Objective: To evaluate the feasibility and preliminary effect of metacognitive strategy training (MCST) on cognitive performance and on neural connectivity in the frontoparietal network in women with chemotherapy-induced cognitive impairment (CICI) following treatment for breast cancer. Methods: A single-group pre/post study was conducted. After completing the baseline assessment battery and neuroimaging, the participants completed a 12-session MCST intervention. Following the completion of the intervention, the subjects completed the same assessment battery and neuroimaging as was completed at baseline within 4 weeks after the intervention. The key inclusion/exclusion criteria for this study were: completed chemotherapy for treatment of breast cancer, no other neurological or psychiatric diagnoses, self-reported CICI, and no contraindications to the use of MRI. Results: MCST had a small-to-large positive effect on all primary (cognitive) and secondary (quality of life and psychosocial) behavioral outcome measures (r = -0.12 to -0.88). There was also a positive change in functional connectivity in a frontoparietal cognitive control network connection in 6 of the 10 subjects, which was correlated to changes in the behavioral measures. Conclusions: This study found that MCST was associated with a positive effect on cognitive performance and neural connectivity in women with CICI following treatment for breast cancer.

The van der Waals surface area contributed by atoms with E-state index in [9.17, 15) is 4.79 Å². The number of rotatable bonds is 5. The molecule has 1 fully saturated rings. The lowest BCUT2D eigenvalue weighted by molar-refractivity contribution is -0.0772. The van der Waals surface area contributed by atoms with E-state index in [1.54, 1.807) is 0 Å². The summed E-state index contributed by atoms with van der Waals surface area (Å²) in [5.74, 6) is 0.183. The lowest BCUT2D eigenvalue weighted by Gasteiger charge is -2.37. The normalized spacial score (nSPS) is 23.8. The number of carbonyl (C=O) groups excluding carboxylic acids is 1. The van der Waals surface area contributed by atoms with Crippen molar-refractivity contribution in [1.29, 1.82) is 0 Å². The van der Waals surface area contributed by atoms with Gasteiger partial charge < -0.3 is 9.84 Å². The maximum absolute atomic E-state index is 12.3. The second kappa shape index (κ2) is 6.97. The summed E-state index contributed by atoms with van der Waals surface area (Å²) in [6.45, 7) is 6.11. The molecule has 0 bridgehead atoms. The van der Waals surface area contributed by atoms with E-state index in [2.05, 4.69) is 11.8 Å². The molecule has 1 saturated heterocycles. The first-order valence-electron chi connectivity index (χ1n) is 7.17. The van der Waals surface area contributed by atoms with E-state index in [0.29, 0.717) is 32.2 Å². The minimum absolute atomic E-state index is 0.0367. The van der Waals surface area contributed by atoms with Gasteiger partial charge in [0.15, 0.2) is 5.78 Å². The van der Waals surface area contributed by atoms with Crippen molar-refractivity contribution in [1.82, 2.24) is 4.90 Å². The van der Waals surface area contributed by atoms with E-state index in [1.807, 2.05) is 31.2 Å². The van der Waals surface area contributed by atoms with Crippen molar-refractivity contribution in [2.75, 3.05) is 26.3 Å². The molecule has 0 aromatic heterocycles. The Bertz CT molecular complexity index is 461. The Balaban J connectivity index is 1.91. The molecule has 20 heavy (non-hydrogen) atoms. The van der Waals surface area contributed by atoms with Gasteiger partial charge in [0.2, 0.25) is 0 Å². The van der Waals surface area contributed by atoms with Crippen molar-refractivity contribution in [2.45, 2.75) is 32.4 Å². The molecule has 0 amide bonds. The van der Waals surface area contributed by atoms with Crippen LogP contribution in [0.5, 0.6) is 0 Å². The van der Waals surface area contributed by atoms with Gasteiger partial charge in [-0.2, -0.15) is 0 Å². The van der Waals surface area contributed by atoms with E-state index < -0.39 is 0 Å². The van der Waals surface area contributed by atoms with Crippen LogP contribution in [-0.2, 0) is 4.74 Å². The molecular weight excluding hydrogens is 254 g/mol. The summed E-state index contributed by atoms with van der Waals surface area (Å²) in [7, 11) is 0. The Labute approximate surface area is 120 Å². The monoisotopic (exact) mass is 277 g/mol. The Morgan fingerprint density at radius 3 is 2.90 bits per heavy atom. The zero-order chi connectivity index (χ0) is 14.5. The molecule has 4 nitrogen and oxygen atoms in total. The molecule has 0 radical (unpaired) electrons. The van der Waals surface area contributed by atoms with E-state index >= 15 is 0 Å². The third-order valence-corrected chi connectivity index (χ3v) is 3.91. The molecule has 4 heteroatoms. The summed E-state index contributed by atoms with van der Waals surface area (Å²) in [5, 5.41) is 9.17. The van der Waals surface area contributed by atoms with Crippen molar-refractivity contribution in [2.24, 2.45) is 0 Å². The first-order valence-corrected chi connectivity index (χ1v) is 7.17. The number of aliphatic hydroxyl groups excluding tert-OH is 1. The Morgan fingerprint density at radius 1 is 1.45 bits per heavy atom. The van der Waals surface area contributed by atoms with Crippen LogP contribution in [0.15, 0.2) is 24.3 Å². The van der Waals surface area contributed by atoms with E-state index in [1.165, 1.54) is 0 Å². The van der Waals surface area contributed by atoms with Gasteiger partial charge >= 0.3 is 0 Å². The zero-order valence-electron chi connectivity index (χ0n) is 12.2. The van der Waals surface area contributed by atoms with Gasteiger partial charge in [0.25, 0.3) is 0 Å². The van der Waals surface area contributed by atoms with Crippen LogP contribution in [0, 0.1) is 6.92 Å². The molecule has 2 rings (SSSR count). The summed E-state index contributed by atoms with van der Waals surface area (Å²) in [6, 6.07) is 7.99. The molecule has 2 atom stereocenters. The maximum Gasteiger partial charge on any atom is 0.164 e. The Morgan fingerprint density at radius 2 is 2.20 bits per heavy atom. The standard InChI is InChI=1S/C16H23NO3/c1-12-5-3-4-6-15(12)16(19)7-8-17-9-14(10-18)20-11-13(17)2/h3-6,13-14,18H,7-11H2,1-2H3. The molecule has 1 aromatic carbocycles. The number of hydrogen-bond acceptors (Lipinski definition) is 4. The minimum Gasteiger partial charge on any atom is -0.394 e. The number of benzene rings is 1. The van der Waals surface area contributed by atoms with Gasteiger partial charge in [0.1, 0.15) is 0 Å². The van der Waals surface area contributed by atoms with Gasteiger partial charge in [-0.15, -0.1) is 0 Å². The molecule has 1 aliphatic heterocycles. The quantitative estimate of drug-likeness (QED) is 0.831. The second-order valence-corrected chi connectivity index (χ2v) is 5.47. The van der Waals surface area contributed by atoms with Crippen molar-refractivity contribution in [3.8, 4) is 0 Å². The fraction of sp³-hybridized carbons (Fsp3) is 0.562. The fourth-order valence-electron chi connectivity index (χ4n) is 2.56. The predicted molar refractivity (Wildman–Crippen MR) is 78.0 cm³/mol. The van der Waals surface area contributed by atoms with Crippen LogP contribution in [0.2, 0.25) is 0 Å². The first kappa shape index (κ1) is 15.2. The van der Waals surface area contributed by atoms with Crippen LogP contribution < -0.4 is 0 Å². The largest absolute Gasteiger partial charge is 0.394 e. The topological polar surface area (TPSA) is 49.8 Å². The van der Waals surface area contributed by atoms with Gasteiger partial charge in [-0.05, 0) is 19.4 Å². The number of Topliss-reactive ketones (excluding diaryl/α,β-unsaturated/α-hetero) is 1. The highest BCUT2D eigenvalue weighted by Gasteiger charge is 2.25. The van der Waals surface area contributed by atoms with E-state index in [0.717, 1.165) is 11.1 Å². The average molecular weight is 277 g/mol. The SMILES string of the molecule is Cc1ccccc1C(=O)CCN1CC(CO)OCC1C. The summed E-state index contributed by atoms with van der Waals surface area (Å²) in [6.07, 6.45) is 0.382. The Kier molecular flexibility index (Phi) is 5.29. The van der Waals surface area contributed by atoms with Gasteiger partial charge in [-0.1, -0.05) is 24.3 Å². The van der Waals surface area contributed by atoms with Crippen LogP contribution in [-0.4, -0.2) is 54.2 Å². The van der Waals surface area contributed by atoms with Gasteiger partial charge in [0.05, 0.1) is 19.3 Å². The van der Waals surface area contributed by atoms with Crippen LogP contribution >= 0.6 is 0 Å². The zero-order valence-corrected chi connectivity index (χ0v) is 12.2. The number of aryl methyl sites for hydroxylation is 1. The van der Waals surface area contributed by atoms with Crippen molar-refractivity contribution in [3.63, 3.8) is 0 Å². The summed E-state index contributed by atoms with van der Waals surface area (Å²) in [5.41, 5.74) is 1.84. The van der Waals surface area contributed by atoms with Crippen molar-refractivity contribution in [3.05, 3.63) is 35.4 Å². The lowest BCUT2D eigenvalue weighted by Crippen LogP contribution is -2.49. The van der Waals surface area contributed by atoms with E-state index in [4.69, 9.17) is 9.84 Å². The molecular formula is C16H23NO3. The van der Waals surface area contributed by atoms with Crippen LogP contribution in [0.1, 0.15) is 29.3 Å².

- Breast cancer
- Cancer survivorship
- Metacognitive strategy training
- Occupational therapy